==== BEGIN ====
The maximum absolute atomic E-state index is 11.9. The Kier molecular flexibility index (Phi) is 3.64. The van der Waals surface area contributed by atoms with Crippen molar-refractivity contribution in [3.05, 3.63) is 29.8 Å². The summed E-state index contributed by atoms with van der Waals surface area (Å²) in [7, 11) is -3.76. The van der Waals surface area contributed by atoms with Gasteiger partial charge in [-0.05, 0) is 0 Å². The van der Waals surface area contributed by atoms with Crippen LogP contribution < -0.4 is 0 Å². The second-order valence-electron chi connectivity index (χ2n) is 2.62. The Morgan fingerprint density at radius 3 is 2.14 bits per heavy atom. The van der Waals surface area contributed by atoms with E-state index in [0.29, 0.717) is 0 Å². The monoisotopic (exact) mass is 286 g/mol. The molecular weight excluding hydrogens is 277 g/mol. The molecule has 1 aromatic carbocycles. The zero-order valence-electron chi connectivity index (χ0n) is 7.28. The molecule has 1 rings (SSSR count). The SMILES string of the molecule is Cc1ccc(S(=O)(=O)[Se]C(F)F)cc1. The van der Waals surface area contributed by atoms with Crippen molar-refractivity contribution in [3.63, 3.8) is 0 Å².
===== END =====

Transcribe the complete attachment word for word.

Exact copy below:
The maximum absolute atomic E-state index is 11.9. The Kier molecular flexibility index (Phi) is 3.64. The van der Waals surface area contributed by atoms with Crippen molar-refractivity contribution in [3.05, 3.63) is 29.8 Å². The summed E-state index contributed by atoms with van der Waals surface area (Å²) in [7, 11) is -3.76. The van der Waals surface area contributed by atoms with Gasteiger partial charge in [-0.05, 0) is 0 Å². The van der Waals surface area contributed by atoms with Crippen LogP contribution < -0.4 is 0 Å². The second-order valence-electron chi connectivity index (χ2n) is 2.62. The Morgan fingerprint density at radius 3 is 2.14 bits per heavy atom. The van der Waals surface area contributed by atoms with E-state index in [0.29, 0.717) is 0 Å². The monoisotopic (exact) mass is 286 g/mol. The molecular weight excluding hydrogens is 277 g/mol. The molecule has 1 aromatic carbocycles. The zero-order valence-electron chi connectivity index (χ0n) is 7.28. The molecule has 1 rings (SSSR count). The SMILES string of the molecule is Cc1ccc(S(=O)(=O)[Se]C(F)F)cc1. The van der Waals surface area contributed by atoms with Crippen molar-refractivity contribution in [3.63, 3.8) is 0 Å².